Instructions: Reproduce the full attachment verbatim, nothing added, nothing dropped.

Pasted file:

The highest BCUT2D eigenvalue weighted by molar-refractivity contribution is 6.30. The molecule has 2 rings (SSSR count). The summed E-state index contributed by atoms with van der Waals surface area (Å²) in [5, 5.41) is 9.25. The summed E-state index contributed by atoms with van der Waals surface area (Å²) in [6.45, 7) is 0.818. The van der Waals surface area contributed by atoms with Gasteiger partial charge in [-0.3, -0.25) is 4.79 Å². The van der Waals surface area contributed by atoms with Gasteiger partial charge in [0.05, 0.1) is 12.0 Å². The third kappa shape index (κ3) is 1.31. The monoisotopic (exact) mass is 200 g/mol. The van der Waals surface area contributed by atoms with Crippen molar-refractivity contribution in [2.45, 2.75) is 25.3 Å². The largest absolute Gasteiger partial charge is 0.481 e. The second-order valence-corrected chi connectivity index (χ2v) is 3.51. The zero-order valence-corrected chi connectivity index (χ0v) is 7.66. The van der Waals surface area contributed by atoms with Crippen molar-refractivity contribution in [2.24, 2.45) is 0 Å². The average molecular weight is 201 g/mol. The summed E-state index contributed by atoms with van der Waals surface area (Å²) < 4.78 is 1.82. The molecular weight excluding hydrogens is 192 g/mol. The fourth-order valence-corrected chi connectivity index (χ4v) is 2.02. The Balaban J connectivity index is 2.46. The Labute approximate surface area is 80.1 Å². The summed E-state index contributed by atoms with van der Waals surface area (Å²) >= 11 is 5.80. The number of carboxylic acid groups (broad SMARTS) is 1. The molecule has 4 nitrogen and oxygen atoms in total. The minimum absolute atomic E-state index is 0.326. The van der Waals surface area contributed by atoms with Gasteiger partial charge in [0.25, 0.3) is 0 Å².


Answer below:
The highest BCUT2D eigenvalue weighted by molar-refractivity contribution is 6.30. The molecule has 2 rings (SSSR count). The summed E-state index contributed by atoms with van der Waals surface area (Å²) in [5, 5.41) is 9.25. The summed E-state index contributed by atoms with van der Waals surface area (Å²) in [6.45, 7) is 0.818. The van der Waals surface area contributed by atoms with Gasteiger partial charge in [-0.3, -0.25) is 4.79 Å². The van der Waals surface area contributed by atoms with Gasteiger partial charge in [0.05, 0.1) is 12.0 Å². The third kappa shape index (κ3) is 1.31. The monoisotopic (exact) mass is 200 g/mol. The van der Waals surface area contributed by atoms with Crippen molar-refractivity contribution in [2.45, 2.75) is 25.3 Å². The largest absolute Gasteiger partial charge is 0.481 e. The second-order valence-corrected chi connectivity index (χ2v) is 3.51. The zero-order valence-corrected chi connectivity index (χ0v) is 7.66. The van der Waals surface area contributed by atoms with Crippen molar-refractivity contribution in [2.24, 2.45) is 0 Å². The average molecular weight is 201 g/mol. The summed E-state index contributed by atoms with van der Waals surface area (Å²) < 4.78 is 1.82. The molecular weight excluding hydrogens is 192 g/mol. The fourth-order valence-corrected chi connectivity index (χ4v) is 2.02. The Balaban J connectivity index is 2.46. The Labute approximate surface area is 80.1 Å². The summed E-state index contributed by atoms with van der Waals surface area (Å²) >= 11 is 5.80. The number of carboxylic acid groups (broad SMARTS) is 1. The molecule has 4 nitrogen and oxygen atoms in total. The minimum absolute atomic E-state index is 0.326. The van der Waals surface area contributed by atoms with Gasteiger partial charge in [0.25, 0.3) is 0 Å².